ABSTRACT

During the Cold War, Switzerland functioned as a hub for Chinese propaganda networks. Focusing on cultural diplomacy and questioning the notion of soft power, this book explores how the People’s Republic of China (PRC) developed its influence and its prestige abroad through its Embassy in Bern, the most important in Western Europe. Despite its fierce anti-communism, the Swiss Confederation was one of the first capitalist countries to recognise the PRC. As a neutral country and as the home base for many international organisations, Switzerland represented a strategic centre for the spread of Maoism throughout the world. The book also discusses how China’s approach in Switzerland, bypassing traditional diplomatic structures, and relying on contacts with individual people – "foreign friends" – was then used, and continues to be used, in many other countries, including the United States, France and Japan.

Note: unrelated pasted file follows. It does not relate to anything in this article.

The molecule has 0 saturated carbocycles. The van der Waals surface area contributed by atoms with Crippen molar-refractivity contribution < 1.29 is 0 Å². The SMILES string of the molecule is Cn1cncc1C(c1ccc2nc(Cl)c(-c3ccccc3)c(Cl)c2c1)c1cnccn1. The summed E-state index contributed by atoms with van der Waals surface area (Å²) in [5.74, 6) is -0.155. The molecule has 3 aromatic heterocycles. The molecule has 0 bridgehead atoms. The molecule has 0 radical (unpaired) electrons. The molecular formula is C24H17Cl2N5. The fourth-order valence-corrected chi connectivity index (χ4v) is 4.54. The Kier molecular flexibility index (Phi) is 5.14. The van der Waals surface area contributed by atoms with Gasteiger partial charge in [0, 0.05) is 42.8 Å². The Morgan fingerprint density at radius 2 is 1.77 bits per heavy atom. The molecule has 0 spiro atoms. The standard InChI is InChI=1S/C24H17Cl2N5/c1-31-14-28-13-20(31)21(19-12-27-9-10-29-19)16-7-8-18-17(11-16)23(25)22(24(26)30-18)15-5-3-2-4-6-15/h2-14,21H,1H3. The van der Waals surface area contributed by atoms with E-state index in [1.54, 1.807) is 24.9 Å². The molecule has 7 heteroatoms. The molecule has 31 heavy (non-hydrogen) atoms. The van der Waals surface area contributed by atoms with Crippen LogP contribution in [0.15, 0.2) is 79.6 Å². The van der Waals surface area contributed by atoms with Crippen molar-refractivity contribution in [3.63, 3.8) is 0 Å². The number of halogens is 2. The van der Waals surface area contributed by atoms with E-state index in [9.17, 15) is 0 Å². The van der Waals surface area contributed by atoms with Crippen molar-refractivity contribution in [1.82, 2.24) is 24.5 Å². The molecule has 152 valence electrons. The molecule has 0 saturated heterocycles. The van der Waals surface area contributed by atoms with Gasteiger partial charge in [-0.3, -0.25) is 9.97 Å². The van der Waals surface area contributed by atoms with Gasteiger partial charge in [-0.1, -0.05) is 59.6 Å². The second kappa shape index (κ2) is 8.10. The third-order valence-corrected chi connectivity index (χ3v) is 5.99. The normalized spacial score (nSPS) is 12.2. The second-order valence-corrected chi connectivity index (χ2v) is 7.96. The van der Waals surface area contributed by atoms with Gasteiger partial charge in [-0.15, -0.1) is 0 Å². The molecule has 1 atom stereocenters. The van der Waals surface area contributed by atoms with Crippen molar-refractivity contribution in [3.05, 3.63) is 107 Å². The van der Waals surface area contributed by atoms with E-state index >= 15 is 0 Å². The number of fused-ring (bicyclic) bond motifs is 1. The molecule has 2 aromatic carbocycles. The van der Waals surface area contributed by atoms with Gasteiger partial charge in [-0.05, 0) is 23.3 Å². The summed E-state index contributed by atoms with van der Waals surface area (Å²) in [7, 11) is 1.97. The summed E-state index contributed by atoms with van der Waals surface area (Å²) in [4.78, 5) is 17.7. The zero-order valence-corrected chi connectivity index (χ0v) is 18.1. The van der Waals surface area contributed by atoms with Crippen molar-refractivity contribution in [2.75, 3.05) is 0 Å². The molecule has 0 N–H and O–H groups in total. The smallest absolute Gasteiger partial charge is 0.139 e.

chapter |21 pages

Introduction

part I|54 pages

Diplomacy and propaganda

chapter 2|14 pages

Swiss cultural events in China

chapter 3|16 pages

China's “people's diplomacy”

chapter |3 pages

Conclusion of the first part

part II|59 pages

The many faces of friendship

chapter 4|18 pages

Under surveillance (1949–1964)

chapter 5|20 pages

Golden age (1964–1976)

chapter 6|14 pages

Bittersweet twilight (1976–1989)

chapter |2 pages

Conclusion of the second part

part III|71 pages

Pro-Chinese culture and politics

chapter 7|17 pages

The voice of Beijing in Switzerland

chapter 9|18 pages

With a friend like Han Suyin…

chapter |2 pages

Conclusion of the third part

chapter |10 pages

Conclusion